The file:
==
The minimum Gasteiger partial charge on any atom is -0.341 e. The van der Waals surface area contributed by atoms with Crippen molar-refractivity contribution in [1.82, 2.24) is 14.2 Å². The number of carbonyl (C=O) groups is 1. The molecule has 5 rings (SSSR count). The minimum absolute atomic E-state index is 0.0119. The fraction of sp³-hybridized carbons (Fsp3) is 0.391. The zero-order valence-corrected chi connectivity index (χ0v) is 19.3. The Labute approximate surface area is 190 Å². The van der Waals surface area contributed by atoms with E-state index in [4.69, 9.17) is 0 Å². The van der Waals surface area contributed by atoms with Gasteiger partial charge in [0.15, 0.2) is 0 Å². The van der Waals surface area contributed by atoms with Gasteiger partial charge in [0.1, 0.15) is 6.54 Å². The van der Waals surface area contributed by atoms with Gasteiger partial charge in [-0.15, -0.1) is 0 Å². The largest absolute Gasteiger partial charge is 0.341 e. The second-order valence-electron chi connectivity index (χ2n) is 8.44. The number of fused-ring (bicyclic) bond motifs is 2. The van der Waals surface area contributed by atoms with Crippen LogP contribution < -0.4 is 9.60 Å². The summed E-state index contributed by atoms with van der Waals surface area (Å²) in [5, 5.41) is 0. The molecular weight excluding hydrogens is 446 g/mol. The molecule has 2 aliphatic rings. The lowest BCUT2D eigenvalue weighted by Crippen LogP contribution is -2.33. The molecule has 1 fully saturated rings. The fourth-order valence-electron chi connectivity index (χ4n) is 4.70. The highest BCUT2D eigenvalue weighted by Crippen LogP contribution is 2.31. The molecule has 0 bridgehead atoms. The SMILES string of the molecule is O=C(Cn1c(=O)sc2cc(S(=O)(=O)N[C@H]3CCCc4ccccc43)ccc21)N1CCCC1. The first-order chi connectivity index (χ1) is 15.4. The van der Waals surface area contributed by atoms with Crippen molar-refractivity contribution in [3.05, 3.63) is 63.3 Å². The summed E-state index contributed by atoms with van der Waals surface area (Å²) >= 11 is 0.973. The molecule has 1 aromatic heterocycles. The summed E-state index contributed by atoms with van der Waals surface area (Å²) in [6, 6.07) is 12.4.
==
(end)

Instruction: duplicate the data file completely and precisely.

The minimum Gasteiger partial charge on any atom is -0.341 e. The van der Waals surface area contributed by atoms with Crippen molar-refractivity contribution in [1.82, 2.24) is 14.2 Å². The number of carbonyl (C=O) groups is 1. The molecule has 5 rings (SSSR count). The minimum absolute atomic E-state index is 0.0119. The fraction of sp³-hybridized carbons (Fsp3) is 0.391. The zero-order valence-corrected chi connectivity index (χ0v) is 19.3. The Labute approximate surface area is 190 Å². The van der Waals surface area contributed by atoms with E-state index in [4.69, 9.17) is 0 Å². The van der Waals surface area contributed by atoms with Gasteiger partial charge in [0.15, 0.2) is 0 Å². The van der Waals surface area contributed by atoms with Gasteiger partial charge in [0.1, 0.15) is 6.54 Å². The van der Waals surface area contributed by atoms with Gasteiger partial charge in [-0.15, -0.1) is 0 Å². The largest absolute Gasteiger partial charge is 0.341 e. The second-order valence-electron chi connectivity index (χ2n) is 8.44. The number of fused-ring (bicyclic) bond motifs is 2. The van der Waals surface area contributed by atoms with Crippen LogP contribution < -0.4 is 9.60 Å². The summed E-state index contributed by atoms with van der Waals surface area (Å²) in [5, 5.41) is 0. The molecular weight excluding hydrogens is 446 g/mol. The molecule has 2 aliphatic rings. The lowest BCUT2D eigenvalue weighted by Crippen LogP contribution is -2.33. The molecule has 1 fully saturated rings. The fourth-order valence-electron chi connectivity index (χ4n) is 4.70. The highest BCUT2D eigenvalue weighted by Crippen LogP contribution is 2.31. The molecule has 0 bridgehead atoms. The SMILES string of the molecule is O=C(Cn1c(=O)sc2cc(S(=O)(=O)N[C@H]3CCCc4ccccc43)ccc21)N1CCCC1. The first-order chi connectivity index (χ1) is 15.4. The van der Waals surface area contributed by atoms with Crippen molar-refractivity contribution in [3.05, 3.63) is 63.3 Å². The summed E-state index contributed by atoms with van der Waals surface area (Å²) >= 11 is 0.973. The molecule has 1 aromatic heterocycles. The summed E-state index contributed by atoms with van der Waals surface area (Å²) in [6, 6.07) is 12.4.